Only weeks after winning his second Stanley Cup with Chicago

The NHL’s biggest deals never really happen on Canada Day

Chicago trades Saad. Vancouver trades Bieksa. Calgary signs Hamilton. All before Sportsnet or TSN can ready their cameras.

It’s a free agent frenzy in name only, almost always.

There have been a few exceptions in every market, where July 1 is actually the most important day of the year for that city’s NHL team – although that’s not a good thing, really, if triumphs on signing day trump anything you’ll do in the playoffs.

But the other reality is, everything that happens on the first day of free agency – or at the draft, or in the final hours before the trade deadline – is like a plate of Panda Express: it fills you up only to make you more hungry. It’s a cup of Tang to a glass of milk, like binge-watching something on Netflix instead of waiting till next week.

Good. You’ve signed this player… we all knew you’d sign that player, though. So, who else are you gonna sign? Oh, you got a draft pick back in March? I’d already forgotten about that… so, who else are you gonna sign?

The reality of course is that the most important deals are done around these deadlines, which have been created for the sake of broadcasters. And they serve the audience’s delicate relationship with the league and the sport – we have these dates because they’re understandable and straight-forward but, even though you’re not allowed to make a trade too late in the season and even though you’re not allowed to sign somebody between the Cup final and July 1, don’t think the wheels ever stop.

Read: The Top Unrestricted NHL Free Agents, via TSN (July 1, 2015)

Look at yesterday, as Chicago dealt Brandon Saad to Columbus and Vancouver shipped Kevin Bieksa to Anaheim and Calgary locked down Dougie Hamilton, all before Sportsnet could even ready its cameras and pin the mics to their ties. By positioning themselves for free agency, the Canucks and Blackhawks and Flames ended up dropping bigger deals as Canada Day crept up – not after it arrived.

If he was a free agent, Saad might have been the most-desired player on the market, a two-time Cup champion at just age 22, who’s shown – like Versteeg, Ladd, and Byfuglien before him – he can stand out on a team of stand-outs, that he can impress even next to Patrick Kane and Jonathan Toews.

Bieksa may be old, but the Canucks will miss what he gives them and their city every game and every day, and the Ducks have grabbed a fine veteran in their load-up for another run at the Cup. But the Canucks win this, as well – regardless of who or what they got in return. Vancouver cleared $4.6 million in cap space for next year, perhaps money they can use to re-sign Shawn Matthias or Brad Richardson, if they want.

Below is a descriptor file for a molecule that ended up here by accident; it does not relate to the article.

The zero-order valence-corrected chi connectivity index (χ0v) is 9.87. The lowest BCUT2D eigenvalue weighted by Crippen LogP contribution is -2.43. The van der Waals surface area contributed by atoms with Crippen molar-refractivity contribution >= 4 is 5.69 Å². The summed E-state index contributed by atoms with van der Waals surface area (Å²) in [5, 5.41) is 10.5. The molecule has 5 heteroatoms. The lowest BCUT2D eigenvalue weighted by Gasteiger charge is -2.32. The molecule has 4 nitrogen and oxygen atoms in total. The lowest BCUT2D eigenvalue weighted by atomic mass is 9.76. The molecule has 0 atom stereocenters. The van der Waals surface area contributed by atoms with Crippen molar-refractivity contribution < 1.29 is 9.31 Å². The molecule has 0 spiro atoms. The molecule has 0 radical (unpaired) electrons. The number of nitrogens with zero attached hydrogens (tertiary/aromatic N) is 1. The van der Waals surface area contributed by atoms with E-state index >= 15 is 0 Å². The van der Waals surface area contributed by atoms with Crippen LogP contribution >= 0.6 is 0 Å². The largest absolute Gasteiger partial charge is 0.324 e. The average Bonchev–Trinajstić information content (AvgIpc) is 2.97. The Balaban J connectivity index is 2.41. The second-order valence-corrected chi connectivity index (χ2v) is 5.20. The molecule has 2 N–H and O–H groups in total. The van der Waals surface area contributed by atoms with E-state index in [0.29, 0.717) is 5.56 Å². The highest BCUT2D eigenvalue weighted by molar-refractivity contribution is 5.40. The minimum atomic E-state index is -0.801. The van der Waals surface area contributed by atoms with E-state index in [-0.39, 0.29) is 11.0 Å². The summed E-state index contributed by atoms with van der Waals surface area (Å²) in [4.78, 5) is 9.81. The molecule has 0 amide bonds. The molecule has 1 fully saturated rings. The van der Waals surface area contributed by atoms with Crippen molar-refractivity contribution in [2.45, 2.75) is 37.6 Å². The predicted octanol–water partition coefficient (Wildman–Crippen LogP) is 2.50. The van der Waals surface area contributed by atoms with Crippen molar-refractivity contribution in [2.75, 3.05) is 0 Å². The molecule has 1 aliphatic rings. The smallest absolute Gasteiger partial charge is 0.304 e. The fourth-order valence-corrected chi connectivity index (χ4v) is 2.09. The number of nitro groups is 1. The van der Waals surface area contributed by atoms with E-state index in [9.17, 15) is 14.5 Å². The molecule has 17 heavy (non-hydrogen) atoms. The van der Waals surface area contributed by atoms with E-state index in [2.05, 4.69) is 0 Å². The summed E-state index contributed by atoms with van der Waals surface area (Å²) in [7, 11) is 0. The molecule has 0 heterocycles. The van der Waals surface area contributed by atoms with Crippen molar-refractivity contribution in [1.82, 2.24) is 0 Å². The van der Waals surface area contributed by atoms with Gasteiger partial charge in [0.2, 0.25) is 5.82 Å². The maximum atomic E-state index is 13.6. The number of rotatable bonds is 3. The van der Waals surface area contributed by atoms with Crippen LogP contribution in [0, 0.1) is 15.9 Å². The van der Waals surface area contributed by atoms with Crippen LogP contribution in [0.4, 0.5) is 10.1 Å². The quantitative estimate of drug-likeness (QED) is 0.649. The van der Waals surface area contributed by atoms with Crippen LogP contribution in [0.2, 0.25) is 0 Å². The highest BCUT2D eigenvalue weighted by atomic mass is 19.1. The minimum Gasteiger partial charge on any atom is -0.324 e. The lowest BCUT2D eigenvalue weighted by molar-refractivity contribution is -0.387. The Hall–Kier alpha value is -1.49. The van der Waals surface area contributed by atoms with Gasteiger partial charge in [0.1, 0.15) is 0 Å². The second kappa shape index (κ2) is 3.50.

Or they can spend on Cody Franson, which wouldn’t be too surprising and would be a jab back to Calgary’s haymaker with Hamilton.

Oh, right. Hamilton. There wasn’t a lot of time for the league or the anchors to adequately process his booting from Boston last Friday, with everyone at their drafting tables in Florida. All you heard was the ridiculing of Bruins GM Don Sweeney, whose moves were instantaneously and therefore prematurely declared awful. And so you might be liable to think the Calgary Flames haven’t done much this offseason, volume-wise – they didn’t have a first-rounder at the draft and they might not make a ripple in free agency, nevermind a splash. Just like it seems the Canucks have done dung-all so far this summer, because they had to sell Eddie Lack at a discount and still only picked twice in the first three rounds – but don’t forget, of course, that they’d already picked up Sven Baertschi at the trade deadline in exchange for the 53rd overall pick. And Baertschi, who was a 2011 first-rounder and the best junior hockey player in Canada in 2012, is a developed prospect worthy of a 50th selection… isn’t he?

But this is all so boring, isn’t it? And it’ll be boring today, when the announcements and the headlines come slowly and quickly at the same time – like opening too many presents too fast on Christmas morning, even though you’re trying to wait.

The more you open, the less you have to open.

So don’t believe it when you hear that this year’s free agent crop is below average or weak. It’s not really true – Ribeiro, Franson, Beleskey, Green, Frolik, Sekera, Williams, Vermette, Ehrhoff, both Brad and Mike Richards. There are plenty of good names there and plenty of good names out there elsewhere – and there are more that were apparently available, like Hamilton and Saad and Bieksa. And if you think it’s bland when teams swap players for draft picks in next year‘s first and second rounds, consider the Calgary Flames – they used that 53rd pick they got for Baertschi to swing the deal for Hamilton.

Nothing’s ever as boring or as exciting as we say it is. Because, to borrow from Khaleesi, those players above are just spokes on a wheel.

Are them and their careers actually boring, or are we just finally seeing the ruse for what it is?

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